These articles just confirmed the need to live a healthier life to combat this nasty economic situation. My half an hour walks to and from work have been a good start, but I need more activity to help me with my focus and relaxation. I’m taking Seigel’s advice and start practicing yoga and meditation. In times like these, it’s easy to be bogged down by what we have less of, or don’t have at all. But to combat the stress and improve overall health, it’s best to nurture and appreciate the things we have: health, partners, friends and family.


It’s July 11th! That means it’s Apple iPhone day. At 9 pm EST, you can get an iPhone for the first time in Canada, but do you really care? I love Apple products, but you can count me out. The idea of signing a three-year contract with Rogers gives me shivers, and I’m not the only one. As the only service provider for iPhones in Canada, Rogers has been accused of being corporate jackasses with some of the most expensive service plans in the world. While some Apple freaks will still pay top dollar for usage, many would-be consumers have put their foot down, signed petitions and vowed to boycott the Rogers’ services (and in turn th iPhone) on principle. Why should we have to pay more for inferior service plans?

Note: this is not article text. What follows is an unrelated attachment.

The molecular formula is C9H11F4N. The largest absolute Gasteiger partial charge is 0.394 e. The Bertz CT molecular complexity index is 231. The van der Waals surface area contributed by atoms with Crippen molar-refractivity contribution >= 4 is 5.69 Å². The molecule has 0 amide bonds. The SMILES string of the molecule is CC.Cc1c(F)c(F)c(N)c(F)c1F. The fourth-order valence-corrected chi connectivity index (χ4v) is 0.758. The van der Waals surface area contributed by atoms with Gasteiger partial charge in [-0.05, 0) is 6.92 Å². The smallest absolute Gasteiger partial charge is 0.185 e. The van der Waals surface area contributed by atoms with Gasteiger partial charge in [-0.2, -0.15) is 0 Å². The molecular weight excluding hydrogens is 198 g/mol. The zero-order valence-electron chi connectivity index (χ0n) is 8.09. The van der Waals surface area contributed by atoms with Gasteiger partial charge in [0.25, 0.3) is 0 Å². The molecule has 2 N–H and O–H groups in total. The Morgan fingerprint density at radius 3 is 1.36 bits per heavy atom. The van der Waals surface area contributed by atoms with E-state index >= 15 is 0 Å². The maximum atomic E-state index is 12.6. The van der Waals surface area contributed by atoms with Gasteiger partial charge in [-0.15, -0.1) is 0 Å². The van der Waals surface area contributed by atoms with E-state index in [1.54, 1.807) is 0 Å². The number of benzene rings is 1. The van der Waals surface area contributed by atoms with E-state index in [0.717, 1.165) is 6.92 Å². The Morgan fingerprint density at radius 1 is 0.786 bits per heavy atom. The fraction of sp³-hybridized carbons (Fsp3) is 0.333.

I find the controversy over the Rogers plans to a be fascinating peak into the world of business, supply+demand, Apple fanatics and the power (or lack of) consumer anger. Here are some my favourite links about the iPhone, Rogers and technolust:

Rogers, Apple iPhone and disgruntled Canadians: Blogger Nancy Zimmerman explains the kerfuffle that is the Canadian iPhone story.

Rally online today: The people behind are organizing an online rally against Rogers’ service plans for 10 am EST today. They’ve got the support of Liberal MP David McGuinty’s

Technolust: Today’s podcast from The Current examines technolust and why Appleholics have to have the newest products.

CBC’s iPhone iNdex: An interactive map that compares iPhone rate plans around the world. Guess what? Rogers’ plan for Canadians is the second most expensive in the world, second only to Vodaphone’s plans in Italy.

Why are Canadian cell phone plans so expensive?: CBC’s science and technology writer, Peter Nowak explains why Rogers’ iPhone rates are so expensive compared to the rest of the world, why there is no unlimited data plans, why Canadian mobile rates are generally more expensive and what the future of Canadian cell phone competition will look like.